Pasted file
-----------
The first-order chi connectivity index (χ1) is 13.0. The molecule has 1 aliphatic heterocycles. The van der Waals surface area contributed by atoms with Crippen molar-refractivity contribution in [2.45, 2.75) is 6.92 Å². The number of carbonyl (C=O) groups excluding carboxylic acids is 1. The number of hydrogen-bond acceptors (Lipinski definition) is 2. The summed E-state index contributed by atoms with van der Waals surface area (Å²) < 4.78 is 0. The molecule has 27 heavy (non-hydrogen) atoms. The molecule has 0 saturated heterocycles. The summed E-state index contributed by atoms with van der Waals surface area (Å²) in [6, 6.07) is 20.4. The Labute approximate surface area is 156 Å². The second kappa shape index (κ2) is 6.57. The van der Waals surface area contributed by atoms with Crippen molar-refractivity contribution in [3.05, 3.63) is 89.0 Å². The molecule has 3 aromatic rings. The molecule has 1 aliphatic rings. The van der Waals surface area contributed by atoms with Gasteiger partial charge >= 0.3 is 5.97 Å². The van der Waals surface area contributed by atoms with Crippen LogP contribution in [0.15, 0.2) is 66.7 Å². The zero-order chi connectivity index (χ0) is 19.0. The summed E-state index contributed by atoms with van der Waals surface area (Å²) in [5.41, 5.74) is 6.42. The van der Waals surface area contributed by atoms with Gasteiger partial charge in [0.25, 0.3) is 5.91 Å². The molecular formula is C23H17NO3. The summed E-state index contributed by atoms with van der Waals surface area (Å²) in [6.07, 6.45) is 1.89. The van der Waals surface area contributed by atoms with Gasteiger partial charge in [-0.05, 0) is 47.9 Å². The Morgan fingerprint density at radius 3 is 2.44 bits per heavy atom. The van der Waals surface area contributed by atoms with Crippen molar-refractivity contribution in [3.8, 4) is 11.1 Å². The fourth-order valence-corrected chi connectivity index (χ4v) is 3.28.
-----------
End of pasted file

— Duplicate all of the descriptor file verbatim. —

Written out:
The first-order chi connectivity index (χ1) is 13.0. The molecule has 1 aliphatic heterocycles. The van der Waals surface area contributed by atoms with Crippen molar-refractivity contribution in [2.45, 2.75) is 6.92 Å². The number of carbonyl (C=O) groups excluding carboxylic acids is 1. The number of hydrogen-bond acceptors (Lipinski definition) is 2. The summed E-state index contributed by atoms with van der Waals surface area (Å²) < 4.78 is 0. The molecule has 27 heavy (non-hydrogen) atoms. The molecule has 0 saturated heterocycles. The summed E-state index contributed by atoms with van der Waals surface area (Å²) in [6, 6.07) is 20.4. The Labute approximate surface area is 156 Å². The second kappa shape index (κ2) is 6.57. The van der Waals surface area contributed by atoms with Crippen molar-refractivity contribution in [3.05, 3.63) is 89.0 Å². The molecule has 3 aromatic rings. The molecule has 1 aliphatic rings. The van der Waals surface area contributed by atoms with Gasteiger partial charge >= 0.3 is 5.97 Å². The van der Waals surface area contributed by atoms with Crippen LogP contribution in [0.15, 0.2) is 66.7 Å². The zero-order chi connectivity index (χ0) is 19.0. The summed E-state index contributed by atoms with van der Waals surface area (Å²) in [5.41, 5.74) is 6.42. The van der Waals surface area contributed by atoms with Gasteiger partial charge in [0.25, 0.3) is 5.91 Å². The molecular formula is C23H17NO3. The summed E-state index contributed by atoms with van der Waals surface area (Å²) in [6.07, 6.45) is 1.89. The van der Waals surface area contributed by atoms with Gasteiger partial charge in [-0.05, 0) is 47.9 Å². The Morgan fingerprint density at radius 3 is 2.44 bits per heavy atom. The van der Waals surface area contributed by atoms with Crippen molar-refractivity contribution in [3.8, 4) is 11.1 Å². The fourth-order valence-corrected chi connectivity index (χ4v) is 3.28.